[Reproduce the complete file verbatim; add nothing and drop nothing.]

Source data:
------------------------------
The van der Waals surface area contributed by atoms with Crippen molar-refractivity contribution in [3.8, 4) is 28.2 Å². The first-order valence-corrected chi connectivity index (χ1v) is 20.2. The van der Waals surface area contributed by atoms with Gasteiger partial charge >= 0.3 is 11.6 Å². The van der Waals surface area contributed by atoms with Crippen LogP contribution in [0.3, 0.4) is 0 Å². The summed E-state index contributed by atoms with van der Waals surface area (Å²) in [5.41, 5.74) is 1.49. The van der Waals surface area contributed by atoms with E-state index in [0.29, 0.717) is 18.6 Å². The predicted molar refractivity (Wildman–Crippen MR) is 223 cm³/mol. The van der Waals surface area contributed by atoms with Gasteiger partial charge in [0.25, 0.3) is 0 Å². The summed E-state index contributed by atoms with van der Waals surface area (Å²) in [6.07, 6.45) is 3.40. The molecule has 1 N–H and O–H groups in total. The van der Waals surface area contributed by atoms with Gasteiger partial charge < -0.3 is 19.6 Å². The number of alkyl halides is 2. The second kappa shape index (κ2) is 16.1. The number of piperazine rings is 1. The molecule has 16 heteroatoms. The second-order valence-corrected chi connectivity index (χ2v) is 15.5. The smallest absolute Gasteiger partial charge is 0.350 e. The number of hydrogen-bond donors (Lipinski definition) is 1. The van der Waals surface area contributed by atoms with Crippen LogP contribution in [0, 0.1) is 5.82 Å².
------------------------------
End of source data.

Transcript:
The van der Waals surface area contributed by atoms with Crippen molar-refractivity contribution in [3.8, 4) is 28.2 Å². The first-order valence-corrected chi connectivity index (χ1v) is 20.2. The van der Waals surface area contributed by atoms with Gasteiger partial charge >= 0.3 is 11.6 Å². The van der Waals surface area contributed by atoms with Crippen LogP contribution in [0.3, 0.4) is 0 Å². The summed E-state index contributed by atoms with van der Waals surface area (Å²) in [5.41, 5.74) is 1.49. The van der Waals surface area contributed by atoms with E-state index in [0.29, 0.717) is 18.6 Å². The predicted molar refractivity (Wildman–Crippen MR) is 223 cm³/mol. The van der Waals surface area contributed by atoms with Gasteiger partial charge in [0.25, 0.3) is 0 Å². The summed E-state index contributed by atoms with van der Waals surface area (Å²) in [6.07, 6.45) is 3.40. The molecule has 1 N–H and O–H groups in total. The van der Waals surface area contributed by atoms with Gasteiger partial charge < -0.3 is 19.6 Å². The number of alkyl halides is 2. The second kappa shape index (κ2) is 16.1. The number of piperazine rings is 1. The molecule has 16 heteroatoms. The second-order valence-corrected chi connectivity index (χ2v) is 15.5. The smallest absolute Gasteiger partial charge is 0.350 e. The number of hydrogen-bond donors (Lipinski definition) is 1. The van der Waals surface area contributed by atoms with Crippen LogP contribution in [0, 0.1) is 5.82 Å².